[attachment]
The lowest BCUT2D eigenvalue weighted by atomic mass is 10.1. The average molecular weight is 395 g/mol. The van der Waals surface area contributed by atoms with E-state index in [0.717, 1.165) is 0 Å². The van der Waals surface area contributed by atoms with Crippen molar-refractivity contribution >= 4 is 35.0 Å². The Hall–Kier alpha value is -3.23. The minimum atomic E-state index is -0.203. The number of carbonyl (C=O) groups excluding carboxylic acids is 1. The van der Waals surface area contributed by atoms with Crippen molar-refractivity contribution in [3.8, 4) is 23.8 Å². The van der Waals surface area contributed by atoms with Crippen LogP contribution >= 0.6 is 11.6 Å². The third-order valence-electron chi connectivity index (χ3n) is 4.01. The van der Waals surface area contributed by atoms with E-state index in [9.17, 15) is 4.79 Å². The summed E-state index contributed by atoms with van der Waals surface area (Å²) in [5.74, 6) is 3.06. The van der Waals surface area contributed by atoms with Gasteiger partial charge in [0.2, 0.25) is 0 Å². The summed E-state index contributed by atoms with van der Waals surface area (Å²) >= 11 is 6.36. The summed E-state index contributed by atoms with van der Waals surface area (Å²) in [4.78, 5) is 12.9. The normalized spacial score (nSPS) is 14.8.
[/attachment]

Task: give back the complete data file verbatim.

The lowest BCUT2D eigenvalue weighted by atomic mass is 10.1. The average molecular weight is 395 g/mol. The van der Waals surface area contributed by atoms with E-state index in [0.717, 1.165) is 0 Å². The van der Waals surface area contributed by atoms with Crippen molar-refractivity contribution >= 4 is 35.0 Å². The Hall–Kier alpha value is -3.23. The minimum atomic E-state index is -0.203. The number of carbonyl (C=O) groups excluding carboxylic acids is 1. The van der Waals surface area contributed by atoms with Crippen molar-refractivity contribution in [3.8, 4) is 23.8 Å². The van der Waals surface area contributed by atoms with Crippen LogP contribution >= 0.6 is 11.6 Å². The third-order valence-electron chi connectivity index (χ3n) is 4.01. The van der Waals surface area contributed by atoms with E-state index in [9.17, 15) is 4.79 Å². The summed E-state index contributed by atoms with van der Waals surface area (Å²) in [5.74, 6) is 3.06. The van der Waals surface area contributed by atoms with Gasteiger partial charge in [0.2, 0.25) is 0 Å². The summed E-state index contributed by atoms with van der Waals surface area (Å²) >= 11 is 6.36. The summed E-state index contributed by atoms with van der Waals surface area (Å²) in [4.78, 5) is 12.9. The normalized spacial score (nSPS) is 14.8.